Fundamentals Have Been Forgotten In This Recovery In The Markets

stockmarkets 1CNMV, BME propose fiscal alternatives for start-ups to list on the market

World stock markets, led by the US bourse, are trembling because doubts are beginning to emerge over the White House’s capacity for following through with its plans, which the Congress has to approve first.

Nobody knows what can happen in the coming months, even weeks, but the enormously high levels the US market has reached thanks to Donald Trump’s promises are definitely far remote from the market’s fundamentals. At least this is the opinion of one of the greatest experts Robert Shiller. The Nobel Prize winner and Professor at Yale University believes the US market is expensive. But for various physchological reasons it hasn’t stopped rising, above all because of the tax expectations fuelled by Trump.

All Wall Street indicators are very near record highs which have been beaten on a daily basis over the last few weeks. In an interview with Bloomberg, Professor Shiller explains that it’s very difficult for investors not to go back up on the wave of a market which doesn’t stop rising, independently of whether the ratios reveal that the stocks are expensive.

Third record high

The PER (Price Earnings Ratio), seasonally adjusted, indicates that the US market has now reached a third record high, very close to the level it reached prior to 1929.

Another indicator –the one preferred by Warren Buffet– is total market capitalisation relative to GDP. As Ambrose Evans-Prichard tells us, this measure is already at a record high, 167%, much higher than the 146% reached during the dotcom bubble:

The relationship between market capitalisation and GDP is the best indicator of long-term value. In the 1980s, it was approximately 50% of  US GDP. It reached a high of 146% in the dotcom bubble. Now it’s at 167%. It’s clearly beginning to run out of gas,” says Evans-Prichard.

Finally, the capitalisation of non-financial companies in relation to their added value (their contribution to GDP) offers a panorama which is no less worrying: the second record high, not far off the first in the year 2000.

So, for the time being, what Trump has achieved is to fuel market speculation – which had already reached record levels all by itself – and later throw water on the fires of enthusiasm. Now, in the cold light of day, the speculator with piles of shares is asking himself whether the new president is going to fulfill his promises. And it looks as if that won’t happen, that it will be difficult to get such a project through Congress, so a market correction is increasingly more likely.

More so, when the FED is forecasting two more rate hikes during the year, justified by the view expressed by Yellen herself: “As I have pointed out on previous occasions, waiting too long to eliminate monetary easing would not be wise. It could mean that the FOMC would have to raise rates quickly, running the risk of distorting the financial markets and pushing the economy into a recession.”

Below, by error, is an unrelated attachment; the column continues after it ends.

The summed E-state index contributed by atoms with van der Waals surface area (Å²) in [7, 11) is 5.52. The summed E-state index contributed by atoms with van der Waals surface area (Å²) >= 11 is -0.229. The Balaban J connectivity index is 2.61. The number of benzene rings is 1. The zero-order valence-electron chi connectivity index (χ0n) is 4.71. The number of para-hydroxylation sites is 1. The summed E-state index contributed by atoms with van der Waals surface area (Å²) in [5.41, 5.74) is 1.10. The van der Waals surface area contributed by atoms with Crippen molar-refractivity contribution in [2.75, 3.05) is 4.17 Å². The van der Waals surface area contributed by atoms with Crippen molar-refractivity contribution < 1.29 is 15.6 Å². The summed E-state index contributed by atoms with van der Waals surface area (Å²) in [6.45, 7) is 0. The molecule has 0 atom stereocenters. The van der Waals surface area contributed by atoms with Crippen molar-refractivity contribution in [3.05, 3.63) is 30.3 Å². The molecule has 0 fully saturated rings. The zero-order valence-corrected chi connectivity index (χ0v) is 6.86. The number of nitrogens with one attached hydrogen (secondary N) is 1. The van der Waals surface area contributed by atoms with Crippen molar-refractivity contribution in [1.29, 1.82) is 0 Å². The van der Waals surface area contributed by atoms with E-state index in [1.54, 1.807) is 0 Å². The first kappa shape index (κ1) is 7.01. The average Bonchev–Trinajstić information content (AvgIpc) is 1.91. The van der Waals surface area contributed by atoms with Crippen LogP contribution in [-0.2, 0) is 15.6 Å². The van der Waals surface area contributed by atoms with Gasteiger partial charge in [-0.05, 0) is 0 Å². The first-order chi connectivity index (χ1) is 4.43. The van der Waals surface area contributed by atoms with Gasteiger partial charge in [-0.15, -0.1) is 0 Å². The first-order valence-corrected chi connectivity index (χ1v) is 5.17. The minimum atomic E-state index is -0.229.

Real growth?

On the other hand, the non-financial analysts who (erroneously) only look at the figures for the real economy, are still predicting a big growth explosion in the US and Europe. But even the real economy data is giving worrying indications, above and beyond the short-term cyclical trend. For example, with Timothy Taylor in ‘Conversable Economy’ we can see that productive investment is increasingly weaker. Apart from the fact that the proportion of net investment (namely, investment which leads to a net increase in accumulated capital) to gross investment is increasingly smaller. 

And it’s not just private investment that is declining: the drop in public investment is a cause for concern. And it’s precisely public investment which Trump was going to relaunch, and this is what had boosted growth expectations. We are not facing a dilemma of public investment versus private investment: the huge destruction caused by the crisis means that we now consider both cameras, not two complementary, non-exclusive, factors of growth.

However, what can be seen from the graphics leads Taylor to make the following comment: “The fall in investment is worrying for various reasons. Investment in physical capital is one of the factors which over time boosts productiviy and wages. It’s a bit annoying that 80% of gross investment is going to replace old capital, instead of being added to social capital. And low investment is at the root of the concern about possible secular stagnation – in the US. The worry that the economy is on a path to slow growth in the future because it’s likely that investment spending will remain low.

In summary, the capital markets have reached levels which pre-assume long-term growth of 5%, a brave admission, with annual productivity at around 1%, if we take into account the drop in the active population. Taylor mentions the hypothesis of secular stagnation, and basis its fulfillment on whether investment, both private and public, recovers or not. Hopes of a revival in public investment as promised by Trump are fading.

The longer we remain in this impasse, the markets will become more dangerous. Up to the point, maybe, where the Fed will be obliged to ease its rate hike timetable.

These are the last gasps of greed which never fail, especially while there are still a few more capital gains to be had.


About the Author

Miguel Navascués
Miguel Navascués has worked as an economist at the Bank of Spain for 30 years, and focuses on international and monetary economics. He blogs in Spanish at: http://